I'm a physician, so I hope I'm deemed qualified to comment on a few things in this post about health, specifically overall well-being. Currently, I plan on specializing in pediatric endocrinology in the near future, but this doesn't mean I don't keep track of trends in adult health, considering my own health is of course very important to me, and I'm able, thanks to college and medical school, to understand the studies regarding adult issues (heart health, cancer prevention, mental health, etc).
I just wanted to share a few attitude adjustments I've made recently, been forced to make as a resident, that I think could help the general population as well.
Two are regarding nutrition, specifically obesity. The first adjustment I made was in my attitude toward food. I was born with a sweet tooth, and was rewarded frequently as a child with a treat, like ice cream. As a young adult I've often rewarded myself for a good performance at work, or a full day of studying, with a treat. I also have found myself often at work thinking "I deserve something special" and grabbing a bite. What happened was, the combination of increased work hours (which the resident physician schedule is notorious for) and decreased time to dedicate to fitness, lead to my getting slightly out of shape. So the first adjustment I had to make was 1) No longer seeing food as something to have for fun, like when I'm bored, or as a reward.
Generally "fun" food is high in sugar or fat, high in calories. There are better things to do for fun, even at work. You can read something entertaining, take a walk, or find someone else who isn't busy to have a conversation with. This will take your mind off food, and it won't add inches to your waist.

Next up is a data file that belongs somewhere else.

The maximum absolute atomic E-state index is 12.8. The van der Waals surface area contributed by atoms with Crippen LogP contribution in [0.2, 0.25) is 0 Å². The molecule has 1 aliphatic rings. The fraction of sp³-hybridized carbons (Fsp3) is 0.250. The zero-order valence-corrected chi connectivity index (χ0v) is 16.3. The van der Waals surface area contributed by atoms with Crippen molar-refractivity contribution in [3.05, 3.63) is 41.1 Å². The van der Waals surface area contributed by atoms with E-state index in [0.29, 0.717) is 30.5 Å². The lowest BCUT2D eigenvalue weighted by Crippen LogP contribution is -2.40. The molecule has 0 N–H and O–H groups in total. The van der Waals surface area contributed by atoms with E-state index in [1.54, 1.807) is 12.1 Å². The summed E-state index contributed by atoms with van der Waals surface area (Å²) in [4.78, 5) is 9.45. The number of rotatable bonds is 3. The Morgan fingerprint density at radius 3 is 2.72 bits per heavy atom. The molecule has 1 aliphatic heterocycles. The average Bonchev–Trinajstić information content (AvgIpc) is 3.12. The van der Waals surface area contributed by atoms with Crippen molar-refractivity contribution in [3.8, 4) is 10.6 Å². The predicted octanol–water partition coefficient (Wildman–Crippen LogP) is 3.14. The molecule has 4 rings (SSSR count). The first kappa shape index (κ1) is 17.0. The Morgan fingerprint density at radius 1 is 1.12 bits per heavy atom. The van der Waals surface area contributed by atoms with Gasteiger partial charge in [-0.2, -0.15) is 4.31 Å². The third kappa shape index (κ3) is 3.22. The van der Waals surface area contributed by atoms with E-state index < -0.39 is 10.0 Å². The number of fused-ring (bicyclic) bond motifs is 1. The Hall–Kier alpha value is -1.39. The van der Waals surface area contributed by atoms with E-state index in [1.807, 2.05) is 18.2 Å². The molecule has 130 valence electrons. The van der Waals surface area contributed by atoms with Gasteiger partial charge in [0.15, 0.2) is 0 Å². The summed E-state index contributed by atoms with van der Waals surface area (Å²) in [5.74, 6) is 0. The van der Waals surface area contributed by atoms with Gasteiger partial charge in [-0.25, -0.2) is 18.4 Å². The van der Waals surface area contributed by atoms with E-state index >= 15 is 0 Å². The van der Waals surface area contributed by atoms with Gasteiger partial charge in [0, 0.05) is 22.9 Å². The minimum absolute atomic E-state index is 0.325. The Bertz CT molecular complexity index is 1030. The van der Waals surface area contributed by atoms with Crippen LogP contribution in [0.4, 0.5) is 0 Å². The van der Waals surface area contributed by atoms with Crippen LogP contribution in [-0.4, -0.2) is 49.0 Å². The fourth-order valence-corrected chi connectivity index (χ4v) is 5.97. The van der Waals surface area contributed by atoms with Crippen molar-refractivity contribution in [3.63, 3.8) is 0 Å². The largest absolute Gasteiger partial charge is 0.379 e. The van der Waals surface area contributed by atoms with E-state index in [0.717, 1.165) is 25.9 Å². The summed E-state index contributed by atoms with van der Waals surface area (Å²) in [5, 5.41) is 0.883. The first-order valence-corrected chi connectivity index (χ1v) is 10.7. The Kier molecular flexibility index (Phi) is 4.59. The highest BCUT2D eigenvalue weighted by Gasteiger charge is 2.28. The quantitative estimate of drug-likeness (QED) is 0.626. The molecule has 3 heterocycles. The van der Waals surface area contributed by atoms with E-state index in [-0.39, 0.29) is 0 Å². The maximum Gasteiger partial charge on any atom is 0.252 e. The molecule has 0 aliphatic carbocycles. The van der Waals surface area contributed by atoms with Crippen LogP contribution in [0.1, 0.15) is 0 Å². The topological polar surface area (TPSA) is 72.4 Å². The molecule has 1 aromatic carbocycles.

The second adjustment I made was regarding exercise. In college and medical school my work outs were 1-2 hour sculpting sessions that consisted of reps, sets, and documented gains in weight lifted each day. It was highly routine, and resulted in bulk, shaping - a lot of good. This type of routine, however, isn't possible with a resident physician work schedule. My way of seeing exercise in the early part of my residency was very black-and-white: If I can't get in a two hour work out, there's no point in working out at all. Residency, marriage, fatherhood - I don't think I'll have the time for two hour work outs again. That didn't help my "figure."
Before I go on, there's a common expression I think is useful to remember: Use it, or lose it. Obesity is largely a result of not using our musculoskeletal system. The fibers and sinews that move our bones were given to us for activity, mobility. Using them burns calories, improves insulin sensitivity (preventing diabetes). This led to my second attitude adjustment: 2) make it a priority to move as much as possible, dailiy - God / Nature endowed us with a body to move; we eat for energy to move. The movement can be walks around the building or outside, even while at work (like on a lunch break), it can be some push ups and sit ups if you're interested in sculpting some of the sexier muscles, or you can do what I did and get a heart rate monitor, run around your neighborhood every other night, and track your heart rate to insure you're making the most of your brief foray outdoors for some exercise.